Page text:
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  “Why can’t you just eat more?” “Why can you stop eating?” Eating too much, eating too little, eating to cope with emotional disturbances, and inducing vomiting after eating, all these are forms of eating disorders.
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Eating disorders are a deeply personal mental health struggle that affects individuals on a profound level. It encompasses a range of abnormal eating habits, attitudes, and behaviours, that affect the individual’s physical and emotional well-being. Those facing these disorders often find themselves consumed by thoughts of food, body image, and weight, leading to a relentless cycle of unhealthy eating patterns, excessive exercise, or purging. Eating disorders as a mental health issue are under-discussed as a large number of people, particularly young people and women in general, will suffer from an eating disorder at least once in their lifetime.

Types of Eating Disorders

The typically eating disorders include:
  1. Anorexia Nervosa
  2. Bulimia Nervosa
  3. Binge Eating Disorder
  4. Avoidant/Restrictive Food Intake Disorder (ARFID)
Anorexia nervosa (also called anorexia) is a psychological and eating disorder characterized by food restrictions, body image disturbances, and an irrational fear of becoming overweight. Individuals with bulimia nervosa suffer from binge eating followed by inducing vomiting, the use of laxatives, excessive fasting, or excessive exercise to avoid gaining weight. Binge Eating Disorder (BED) manifests as chronic, compulsive overeating with a feeling of loss of control. Avoidant/Restrictive Food Intake Disorder (ARFID) is characterized by the avoidance of certain foods or food groups. This leads to malnutrition and a lack of development, particularly detrimental in children.

Risk Factors for Eating Disorders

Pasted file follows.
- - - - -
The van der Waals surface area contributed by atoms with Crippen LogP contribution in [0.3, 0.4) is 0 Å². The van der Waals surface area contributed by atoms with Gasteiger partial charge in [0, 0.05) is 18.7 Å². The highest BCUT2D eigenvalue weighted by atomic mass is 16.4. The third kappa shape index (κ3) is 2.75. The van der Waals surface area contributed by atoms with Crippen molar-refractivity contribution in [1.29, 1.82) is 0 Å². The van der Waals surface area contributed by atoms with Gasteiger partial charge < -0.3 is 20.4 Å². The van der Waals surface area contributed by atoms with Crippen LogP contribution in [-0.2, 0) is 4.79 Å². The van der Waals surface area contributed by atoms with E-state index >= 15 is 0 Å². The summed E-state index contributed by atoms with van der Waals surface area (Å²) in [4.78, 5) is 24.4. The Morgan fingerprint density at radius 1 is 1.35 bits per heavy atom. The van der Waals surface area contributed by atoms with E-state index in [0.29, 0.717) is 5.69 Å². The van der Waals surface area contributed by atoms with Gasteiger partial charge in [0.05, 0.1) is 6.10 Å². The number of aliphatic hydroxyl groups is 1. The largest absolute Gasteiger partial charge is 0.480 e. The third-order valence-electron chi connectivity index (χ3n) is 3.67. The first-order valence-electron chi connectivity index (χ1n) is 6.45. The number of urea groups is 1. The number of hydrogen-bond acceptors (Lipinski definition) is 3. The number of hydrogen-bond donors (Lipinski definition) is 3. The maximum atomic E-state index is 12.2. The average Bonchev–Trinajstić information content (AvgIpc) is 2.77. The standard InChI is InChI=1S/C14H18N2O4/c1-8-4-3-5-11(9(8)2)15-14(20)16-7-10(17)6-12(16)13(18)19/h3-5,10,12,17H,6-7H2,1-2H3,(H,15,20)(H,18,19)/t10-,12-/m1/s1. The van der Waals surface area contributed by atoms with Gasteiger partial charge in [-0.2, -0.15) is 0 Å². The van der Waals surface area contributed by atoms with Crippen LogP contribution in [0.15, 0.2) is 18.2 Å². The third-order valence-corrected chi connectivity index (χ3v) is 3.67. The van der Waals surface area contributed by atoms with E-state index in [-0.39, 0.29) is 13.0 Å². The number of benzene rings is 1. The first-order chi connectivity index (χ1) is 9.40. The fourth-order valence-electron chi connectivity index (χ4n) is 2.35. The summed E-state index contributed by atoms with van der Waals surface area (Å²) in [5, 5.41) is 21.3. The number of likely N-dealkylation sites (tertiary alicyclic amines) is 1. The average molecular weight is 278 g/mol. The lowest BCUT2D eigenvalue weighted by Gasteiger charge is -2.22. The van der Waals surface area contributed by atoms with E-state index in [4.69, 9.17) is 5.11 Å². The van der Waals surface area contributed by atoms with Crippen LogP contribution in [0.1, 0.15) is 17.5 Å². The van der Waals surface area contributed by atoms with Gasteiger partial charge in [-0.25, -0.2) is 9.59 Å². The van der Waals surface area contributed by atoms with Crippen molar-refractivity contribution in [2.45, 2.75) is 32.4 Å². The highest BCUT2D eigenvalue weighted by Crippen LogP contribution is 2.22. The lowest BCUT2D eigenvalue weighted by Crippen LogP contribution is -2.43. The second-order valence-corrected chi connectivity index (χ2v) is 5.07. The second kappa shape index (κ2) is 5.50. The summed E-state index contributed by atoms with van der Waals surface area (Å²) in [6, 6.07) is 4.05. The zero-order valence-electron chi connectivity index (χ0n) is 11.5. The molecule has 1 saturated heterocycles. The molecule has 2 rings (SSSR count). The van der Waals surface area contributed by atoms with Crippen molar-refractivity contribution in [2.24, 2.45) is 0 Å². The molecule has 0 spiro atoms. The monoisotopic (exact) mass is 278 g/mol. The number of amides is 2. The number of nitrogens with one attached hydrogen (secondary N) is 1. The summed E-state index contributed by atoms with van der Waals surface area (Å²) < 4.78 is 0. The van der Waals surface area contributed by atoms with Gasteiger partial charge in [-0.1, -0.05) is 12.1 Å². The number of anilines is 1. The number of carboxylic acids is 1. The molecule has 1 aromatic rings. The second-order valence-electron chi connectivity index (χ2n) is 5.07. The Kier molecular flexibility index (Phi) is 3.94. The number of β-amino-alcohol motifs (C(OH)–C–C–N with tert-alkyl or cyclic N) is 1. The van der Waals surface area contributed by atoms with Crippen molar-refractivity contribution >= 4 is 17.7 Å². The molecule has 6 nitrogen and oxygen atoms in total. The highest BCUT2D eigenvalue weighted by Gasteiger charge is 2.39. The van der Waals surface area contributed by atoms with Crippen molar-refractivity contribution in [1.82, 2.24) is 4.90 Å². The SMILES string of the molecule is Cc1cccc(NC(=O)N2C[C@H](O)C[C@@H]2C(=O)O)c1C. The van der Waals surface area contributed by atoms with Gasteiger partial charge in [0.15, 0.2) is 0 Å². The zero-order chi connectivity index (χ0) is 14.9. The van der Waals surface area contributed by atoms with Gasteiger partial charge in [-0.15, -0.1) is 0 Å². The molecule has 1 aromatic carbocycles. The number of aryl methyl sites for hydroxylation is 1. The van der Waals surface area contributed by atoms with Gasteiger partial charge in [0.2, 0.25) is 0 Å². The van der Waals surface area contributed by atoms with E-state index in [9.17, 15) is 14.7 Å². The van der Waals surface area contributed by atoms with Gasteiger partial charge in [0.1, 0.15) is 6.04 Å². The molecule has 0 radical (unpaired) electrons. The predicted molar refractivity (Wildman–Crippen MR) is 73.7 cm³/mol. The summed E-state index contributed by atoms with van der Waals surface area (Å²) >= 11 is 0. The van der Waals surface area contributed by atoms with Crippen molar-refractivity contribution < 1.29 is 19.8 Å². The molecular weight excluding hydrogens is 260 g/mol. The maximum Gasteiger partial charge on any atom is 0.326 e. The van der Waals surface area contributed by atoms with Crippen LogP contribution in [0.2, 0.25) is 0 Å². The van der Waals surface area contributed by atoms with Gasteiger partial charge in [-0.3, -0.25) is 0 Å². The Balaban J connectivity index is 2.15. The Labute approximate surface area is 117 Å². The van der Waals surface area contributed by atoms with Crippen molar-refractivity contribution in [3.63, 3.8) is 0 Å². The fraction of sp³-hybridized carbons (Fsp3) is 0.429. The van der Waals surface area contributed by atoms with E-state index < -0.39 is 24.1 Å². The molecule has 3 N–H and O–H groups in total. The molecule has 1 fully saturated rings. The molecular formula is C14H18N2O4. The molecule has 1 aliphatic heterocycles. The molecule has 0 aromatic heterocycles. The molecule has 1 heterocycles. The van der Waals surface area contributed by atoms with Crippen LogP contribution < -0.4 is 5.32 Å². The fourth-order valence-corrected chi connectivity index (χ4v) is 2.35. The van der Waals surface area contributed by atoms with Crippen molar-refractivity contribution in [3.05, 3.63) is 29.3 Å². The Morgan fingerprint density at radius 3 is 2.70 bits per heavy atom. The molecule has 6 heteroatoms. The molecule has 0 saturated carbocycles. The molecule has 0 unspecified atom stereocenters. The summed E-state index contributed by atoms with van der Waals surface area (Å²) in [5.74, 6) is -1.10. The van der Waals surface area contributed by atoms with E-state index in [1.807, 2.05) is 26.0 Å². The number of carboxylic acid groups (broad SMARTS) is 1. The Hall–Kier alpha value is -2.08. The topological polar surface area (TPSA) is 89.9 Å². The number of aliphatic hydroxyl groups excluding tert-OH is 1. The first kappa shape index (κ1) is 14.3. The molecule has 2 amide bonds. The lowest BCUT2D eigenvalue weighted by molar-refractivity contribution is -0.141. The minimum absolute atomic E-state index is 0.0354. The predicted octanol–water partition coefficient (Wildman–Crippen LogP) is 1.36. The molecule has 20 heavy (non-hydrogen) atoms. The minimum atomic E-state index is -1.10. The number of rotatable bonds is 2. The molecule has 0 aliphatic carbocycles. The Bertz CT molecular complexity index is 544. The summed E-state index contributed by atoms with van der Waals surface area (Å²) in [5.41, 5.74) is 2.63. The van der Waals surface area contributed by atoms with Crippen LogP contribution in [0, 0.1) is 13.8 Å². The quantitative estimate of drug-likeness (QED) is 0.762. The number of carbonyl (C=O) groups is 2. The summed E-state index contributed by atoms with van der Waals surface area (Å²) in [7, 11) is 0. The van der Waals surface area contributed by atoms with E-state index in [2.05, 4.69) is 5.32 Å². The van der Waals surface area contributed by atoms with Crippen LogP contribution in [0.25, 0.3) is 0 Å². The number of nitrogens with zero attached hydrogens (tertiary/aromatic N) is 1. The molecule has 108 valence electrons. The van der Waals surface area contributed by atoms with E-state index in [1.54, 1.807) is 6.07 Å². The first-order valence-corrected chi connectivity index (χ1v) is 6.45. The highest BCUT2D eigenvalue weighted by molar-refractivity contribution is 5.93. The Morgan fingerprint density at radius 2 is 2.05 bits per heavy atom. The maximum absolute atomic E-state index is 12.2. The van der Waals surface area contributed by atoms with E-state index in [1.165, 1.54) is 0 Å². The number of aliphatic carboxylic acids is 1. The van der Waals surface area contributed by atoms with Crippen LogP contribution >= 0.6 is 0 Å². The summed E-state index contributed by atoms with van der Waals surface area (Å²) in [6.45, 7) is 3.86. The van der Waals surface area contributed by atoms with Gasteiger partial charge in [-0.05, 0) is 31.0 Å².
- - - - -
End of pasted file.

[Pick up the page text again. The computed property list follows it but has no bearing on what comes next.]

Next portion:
• Body shaming culture
  • Family history of eating disorders
  • Dieting
  • Stress
  • Other mental health/psychological struggles
  • Gender
  • Age
  • Low self-esteem
  • Unrealistic body expectations
  • Negative body image
  • History of sexual abuse
  • Childhood obesity
  • History of trauma eg bullying

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Signs/Symptoms and Effects

  • Dieting and calorie counting
  • Food hoarding
  • Secretive eating
  • Excessive exercise
  • Picky eating
  • Weight changes
  • Changes in menstrual cycle
  • Complain of constipation
  • Meal time anxiety
  • Stomach cramps
  • Dizziness and fainting
  • Thinning hair
  • Muscle weakness
  • Poor immune system
  • Brittle nails
  • Poor wound healing
Over time, eating disorders affect physical, mental, and emotional health. They lead to chronic malnutrition and extreme weight loss or gain, feelings of shame and guilt, increased anxiety, social isolation, and an elevated risk of mortality.

Seeking Help

Seeking help for any form of mental or psychological disorder has never been easy, as these conditions have been associated with various stigmas and stereotypes. However, mental health and psychological conditions are no less of a medical condition than physical ailments. People who suffer from any type or combination of eating disorders may choose to seek help and support from family and friends, or they may choose to seek professional medical help.


  1. Medication: eg antidepressants and medications to manage other concurrent physical and mental conditions.
  2. Individual, group or family psychotherapy.
  3. Nutritional counselling.
  4. Hospitalisation may be needed.

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Overcoming eating disorders is a challenging journey, and the path to recovery can feel daunting. Individuals should acknowledge that recovery is achievable, while those who haven’t experienced such struggles should be prepared to extend their support to those in need.
Sources: Healthline|| Mayoclinic
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This article was first published on 3rd April 2024


I am a passionate health writer. Recognizing the lack of comprehensive health knowledge among my non-medical peers, I took to health writing to provide scientifically sound and easily understandable health information.

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